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Did Bachmann's drug lobbyist claims ring true?

The CNN Wire Staff
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Michele Bachmann takes on Perry over HPV

(CNN) -- During Monday's CNN/Tea Party debate, Rep. Michele Bachmann criticized Texas Gov. Rick Perry's short-lived 2007 executive order requiring girls to get a vaccination for human papillomavirus, claiming in part that his former chief of staff lobbied for the drug maker, and that the company made millions of dollars because of the order.

"I just wanted to add that we cannot forget that in the midst of this executive order there is a big drug company that made millions of dollars because of this mandate. We can't deny that ... What I'm saying is that it's wrong for a drug company, because the governor's former chief of staff was the chief lobbyist for this drug company," Bachmann said. "The drug company gave thousands of dollars in political donations to the governor, and this is just flat-out wrong. The question is, is it about life, or was it about millions of dollars and potentially billions for a drug company?"

Perry replied, "The company was Merck, and it was a $5,000 contribution that I had received from them. I raise about $30 million. And if you're saying that I can be bought for $5,000, I'm offended."

The exchange involves multiple claims. We'll examine each:

Statement No. 1:

Bachmann rips Perry on HPV order
HPV vaccine considered safe
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Bachmann: "We cannot forget that in the midst of this executive order, there was a big drug company that made millions of dollars because of this mandate. We can't deny that."

The facts:

Perry in February 2007 signed an executive order directing the state Health and Human Services commissioner to mandate human papillomavirus vaccination for all girls before admission to the sixth grade. Perry at the time released a statement saying that the vaccine "provides us with an incredible opportunity to effectively target and prevent cervical cancer," which HPV can cause.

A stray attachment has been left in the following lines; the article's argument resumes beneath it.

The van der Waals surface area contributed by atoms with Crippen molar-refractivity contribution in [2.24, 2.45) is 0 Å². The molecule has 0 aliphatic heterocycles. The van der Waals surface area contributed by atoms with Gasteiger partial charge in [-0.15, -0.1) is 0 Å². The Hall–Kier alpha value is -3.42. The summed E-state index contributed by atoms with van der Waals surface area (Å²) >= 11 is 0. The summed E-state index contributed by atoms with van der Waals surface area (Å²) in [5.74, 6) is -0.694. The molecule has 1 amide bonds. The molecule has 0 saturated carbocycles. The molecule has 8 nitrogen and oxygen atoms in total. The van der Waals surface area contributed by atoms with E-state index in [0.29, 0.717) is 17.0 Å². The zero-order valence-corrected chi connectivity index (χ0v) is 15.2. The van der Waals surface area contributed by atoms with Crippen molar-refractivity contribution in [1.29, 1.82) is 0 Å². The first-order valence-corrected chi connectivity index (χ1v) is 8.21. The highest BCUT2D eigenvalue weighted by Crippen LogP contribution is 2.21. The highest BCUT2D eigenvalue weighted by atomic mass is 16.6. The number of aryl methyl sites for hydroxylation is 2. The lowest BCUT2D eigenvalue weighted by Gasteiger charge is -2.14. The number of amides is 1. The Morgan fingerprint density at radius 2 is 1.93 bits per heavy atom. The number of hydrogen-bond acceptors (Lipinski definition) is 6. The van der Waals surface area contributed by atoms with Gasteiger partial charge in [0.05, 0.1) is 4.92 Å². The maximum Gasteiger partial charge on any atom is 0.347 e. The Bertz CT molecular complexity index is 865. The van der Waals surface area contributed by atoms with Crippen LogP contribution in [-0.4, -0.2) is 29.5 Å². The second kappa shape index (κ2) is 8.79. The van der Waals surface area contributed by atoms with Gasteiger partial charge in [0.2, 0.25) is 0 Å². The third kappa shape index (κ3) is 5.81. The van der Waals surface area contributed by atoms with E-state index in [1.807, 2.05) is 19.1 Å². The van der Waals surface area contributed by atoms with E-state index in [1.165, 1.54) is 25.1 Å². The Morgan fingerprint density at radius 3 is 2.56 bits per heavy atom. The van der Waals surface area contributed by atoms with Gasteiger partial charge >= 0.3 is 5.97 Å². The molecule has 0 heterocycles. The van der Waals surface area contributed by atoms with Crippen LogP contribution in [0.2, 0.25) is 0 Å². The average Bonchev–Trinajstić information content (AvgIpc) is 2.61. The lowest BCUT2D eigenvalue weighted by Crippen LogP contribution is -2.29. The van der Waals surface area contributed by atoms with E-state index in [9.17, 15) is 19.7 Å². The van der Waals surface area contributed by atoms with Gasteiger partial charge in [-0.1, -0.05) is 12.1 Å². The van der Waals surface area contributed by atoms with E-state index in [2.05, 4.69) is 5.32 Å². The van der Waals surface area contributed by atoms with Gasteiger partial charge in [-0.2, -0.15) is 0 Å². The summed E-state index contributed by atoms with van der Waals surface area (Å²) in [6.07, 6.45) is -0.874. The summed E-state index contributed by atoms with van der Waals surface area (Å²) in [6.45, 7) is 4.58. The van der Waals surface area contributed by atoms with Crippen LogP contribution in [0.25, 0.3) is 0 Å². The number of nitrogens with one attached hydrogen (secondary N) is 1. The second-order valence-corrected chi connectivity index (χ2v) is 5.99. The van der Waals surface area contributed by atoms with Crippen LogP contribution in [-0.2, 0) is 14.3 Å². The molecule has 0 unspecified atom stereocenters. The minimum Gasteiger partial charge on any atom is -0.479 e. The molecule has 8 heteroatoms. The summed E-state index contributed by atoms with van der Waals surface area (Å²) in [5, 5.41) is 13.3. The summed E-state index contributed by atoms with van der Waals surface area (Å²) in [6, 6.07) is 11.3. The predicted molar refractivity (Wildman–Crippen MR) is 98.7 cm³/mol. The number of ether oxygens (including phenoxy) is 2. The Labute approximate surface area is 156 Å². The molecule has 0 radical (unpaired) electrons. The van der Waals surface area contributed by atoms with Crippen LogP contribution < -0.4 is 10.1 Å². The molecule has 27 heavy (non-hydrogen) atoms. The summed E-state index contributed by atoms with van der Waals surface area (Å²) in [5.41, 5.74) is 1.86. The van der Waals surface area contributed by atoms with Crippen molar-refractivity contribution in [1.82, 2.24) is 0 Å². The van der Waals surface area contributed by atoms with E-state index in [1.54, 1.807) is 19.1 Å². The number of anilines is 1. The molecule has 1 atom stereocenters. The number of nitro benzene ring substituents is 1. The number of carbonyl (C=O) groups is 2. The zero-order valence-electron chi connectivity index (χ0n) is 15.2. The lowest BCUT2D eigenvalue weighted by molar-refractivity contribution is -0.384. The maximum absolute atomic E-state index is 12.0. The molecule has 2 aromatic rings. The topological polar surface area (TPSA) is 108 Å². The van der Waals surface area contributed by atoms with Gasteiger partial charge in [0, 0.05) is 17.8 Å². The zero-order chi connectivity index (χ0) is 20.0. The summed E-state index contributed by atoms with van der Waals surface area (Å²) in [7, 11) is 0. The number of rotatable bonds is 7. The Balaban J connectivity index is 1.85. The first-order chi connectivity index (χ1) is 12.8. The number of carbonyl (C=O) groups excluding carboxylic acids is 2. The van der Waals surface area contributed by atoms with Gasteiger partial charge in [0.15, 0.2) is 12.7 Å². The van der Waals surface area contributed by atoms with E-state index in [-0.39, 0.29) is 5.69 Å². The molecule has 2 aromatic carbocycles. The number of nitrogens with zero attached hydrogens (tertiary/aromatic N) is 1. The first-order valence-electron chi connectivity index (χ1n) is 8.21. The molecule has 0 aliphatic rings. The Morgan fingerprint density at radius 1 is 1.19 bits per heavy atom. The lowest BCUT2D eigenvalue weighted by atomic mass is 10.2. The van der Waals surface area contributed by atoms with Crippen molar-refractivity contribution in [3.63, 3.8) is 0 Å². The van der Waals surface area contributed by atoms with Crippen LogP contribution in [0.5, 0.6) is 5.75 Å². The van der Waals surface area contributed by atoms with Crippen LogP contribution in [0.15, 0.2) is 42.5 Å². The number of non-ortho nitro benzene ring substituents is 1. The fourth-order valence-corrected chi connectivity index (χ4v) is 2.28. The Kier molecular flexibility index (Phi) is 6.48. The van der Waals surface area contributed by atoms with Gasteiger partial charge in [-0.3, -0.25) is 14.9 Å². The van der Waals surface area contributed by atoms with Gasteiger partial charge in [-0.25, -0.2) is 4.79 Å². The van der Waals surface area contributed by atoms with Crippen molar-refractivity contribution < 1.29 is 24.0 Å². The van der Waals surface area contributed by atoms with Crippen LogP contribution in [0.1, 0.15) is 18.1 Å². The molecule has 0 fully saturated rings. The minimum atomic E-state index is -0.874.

At the time, the only such vaccine that the Food and Drug Administration had approved was Gardasil, made by Merck & Co.

Texas' rules were to take effect in September 2008. However, the Texas Legislature passed a bill overturning Perry's order in April 2007. Perry declined to veto the bill, which went into effect in May 2007, killing his order.

The verdict:

False. The executive order didn't last long enough to produce a mandate. Therefore, there was no mandate that would have caused Merck to make millions of dollars.

Statement No. 2:

Bachmann: "The governor's former chief of staff was the chief lobbyist for this drug company."

The facts:

Michael Toomey, a former three-term state representative from Houston, served as Perry's chief of staff from December 2002 to September 2004.

Toomey was a lobbyist for a number of companies -- including Merck -- before and after he served in Perry's office, according to the Texas Ethics Commission. He was registered in Texas to lobby for Merck from at least 1998 to 2002, and from 2004 to the present, according to the commission.

The verdict:

True. Toomey was a lobbyist for Merck. However, CNN could not find evidence to confirm or dispute that he was the company's "chief lobbyist."

Statement No. 3:

Perry's defense: "The company was Merck, and it was a $5,000 contribution that I had received from them."

The facts:

Merck's political action committee did give Perry $5,000 in 2006, when he was seeking a second full term. But it also gave him nearly $25,000 more over the course of his career, including a $10,000 donation in 2004; $5,000 in 2002; $1,000 in 2005; $1,000 in 2000; $2,500 in 2008; and another $5,000 in his most recent run, in 2010.

The verdict:

Misleading.

CNN's Jason Hanna, Amy Roberts and Matt Smith contributed to this report.

 
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